It probably goes without saying that Ross and I have been left reeling a bit from this ride. I mean, how close can you actually get to it happening without it being taken away?! All of the doctors and nurses we saw on Friday were totally gutted for us and shell-shocked – many of them are so invested in his care and well being, and know him (and us) so well after five weeks here, that they really felt the blow. Everyone we’ve spoken to has said this hasn’t happened before – they’ve never had a child get as far as going into the theatre, only to be wheeled straight back out. Thankfully, they hadn’t started to split the liver when they found this problem, and the whole piece went to an adult in need of it. It wasn’t wasted. The family that had lost a loved one that day will still have the precious knowledge that a life has been saved. That has been a massive comfort to me.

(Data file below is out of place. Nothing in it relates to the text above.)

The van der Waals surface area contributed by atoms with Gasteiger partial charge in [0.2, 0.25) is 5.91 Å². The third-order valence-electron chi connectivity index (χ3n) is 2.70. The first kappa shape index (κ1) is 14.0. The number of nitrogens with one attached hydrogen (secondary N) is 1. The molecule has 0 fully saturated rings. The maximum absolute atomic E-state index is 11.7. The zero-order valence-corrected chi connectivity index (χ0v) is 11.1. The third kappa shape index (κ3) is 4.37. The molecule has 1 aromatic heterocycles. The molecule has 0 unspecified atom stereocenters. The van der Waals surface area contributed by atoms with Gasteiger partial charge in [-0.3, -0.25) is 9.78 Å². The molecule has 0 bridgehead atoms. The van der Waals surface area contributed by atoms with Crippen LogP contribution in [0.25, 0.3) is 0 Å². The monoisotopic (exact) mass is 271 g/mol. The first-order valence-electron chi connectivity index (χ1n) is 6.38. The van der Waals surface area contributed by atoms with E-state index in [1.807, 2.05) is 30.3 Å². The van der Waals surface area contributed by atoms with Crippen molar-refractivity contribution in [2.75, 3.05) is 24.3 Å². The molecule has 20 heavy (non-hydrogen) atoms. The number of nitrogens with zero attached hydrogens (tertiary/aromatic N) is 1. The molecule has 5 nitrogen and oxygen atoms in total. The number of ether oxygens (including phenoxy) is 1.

The next big question in our minds is how to get Hugo over this before the next date for Ross to be the donor. It doesn’t even bear thinking about what would have happened had this not been discovered during his surgery – we would have lost Ross’s liver as an option. This is where we can believe that, although it was a rough ride, it happened for a reason. It happened so that we can do everything in our power to get Hugo’s lungs clear for the next date. We’ve been very explicit to the team in our concerns about this, and that even though we fully trust the judgment of the consultants and surgeons, we now need to trust that Hugo is ready for the surgery to happen. It’s not going to be easy.